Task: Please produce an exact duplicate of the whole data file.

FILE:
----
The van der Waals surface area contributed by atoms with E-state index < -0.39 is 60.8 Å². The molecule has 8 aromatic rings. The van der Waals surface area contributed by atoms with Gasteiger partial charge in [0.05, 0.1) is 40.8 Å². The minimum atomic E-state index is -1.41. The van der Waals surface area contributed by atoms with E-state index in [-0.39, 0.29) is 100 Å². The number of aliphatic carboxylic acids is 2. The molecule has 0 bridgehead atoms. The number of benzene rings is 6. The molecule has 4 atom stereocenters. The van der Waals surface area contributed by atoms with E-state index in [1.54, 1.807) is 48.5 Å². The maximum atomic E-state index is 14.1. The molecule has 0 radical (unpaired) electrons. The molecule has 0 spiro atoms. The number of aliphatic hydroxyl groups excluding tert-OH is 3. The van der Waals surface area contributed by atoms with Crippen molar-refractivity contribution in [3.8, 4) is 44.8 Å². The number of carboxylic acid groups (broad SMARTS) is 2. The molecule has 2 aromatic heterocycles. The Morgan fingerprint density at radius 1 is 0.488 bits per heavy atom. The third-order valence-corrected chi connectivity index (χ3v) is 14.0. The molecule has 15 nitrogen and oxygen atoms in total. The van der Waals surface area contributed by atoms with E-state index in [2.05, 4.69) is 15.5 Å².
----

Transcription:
The van der Waals surface area contributed by atoms with E-state index < -0.39 is 60.8 Å². The molecule has 8 aromatic rings. The van der Waals surface area contributed by atoms with Gasteiger partial charge in [0.05, 0.1) is 40.8 Å². The minimum atomic E-state index is -1.41. The van der Waals surface area contributed by atoms with E-state index in [-0.39, 0.29) is 100 Å². The number of aliphatic carboxylic acids is 2. The molecule has 0 bridgehead atoms. The number of benzene rings is 6. The molecule has 4 atom stereocenters. The van der Waals surface area contributed by atoms with E-state index in [1.54, 1.807) is 48.5 Å². The maximum atomic E-state index is 14.1. The molecule has 0 radical (unpaired) electrons. The molecule has 0 spiro atoms. The number of aliphatic hydroxyl groups excluding tert-OH is 3. The van der Waals surface area contributed by atoms with Crippen molar-refractivity contribution in [3.8, 4) is 44.8 Å². The number of carboxylic acid groups (broad SMARTS) is 2. The molecule has 2 aromatic heterocycles. The Morgan fingerprint density at radius 1 is 0.488 bits per heavy atom. The third-order valence-corrected chi connectivity index (χ3v) is 14.0. The molecule has 15 nitrogen and oxygen atoms in total. The van der Waals surface area contributed by atoms with E-state index in [2.05, 4.69) is 15.5 Å².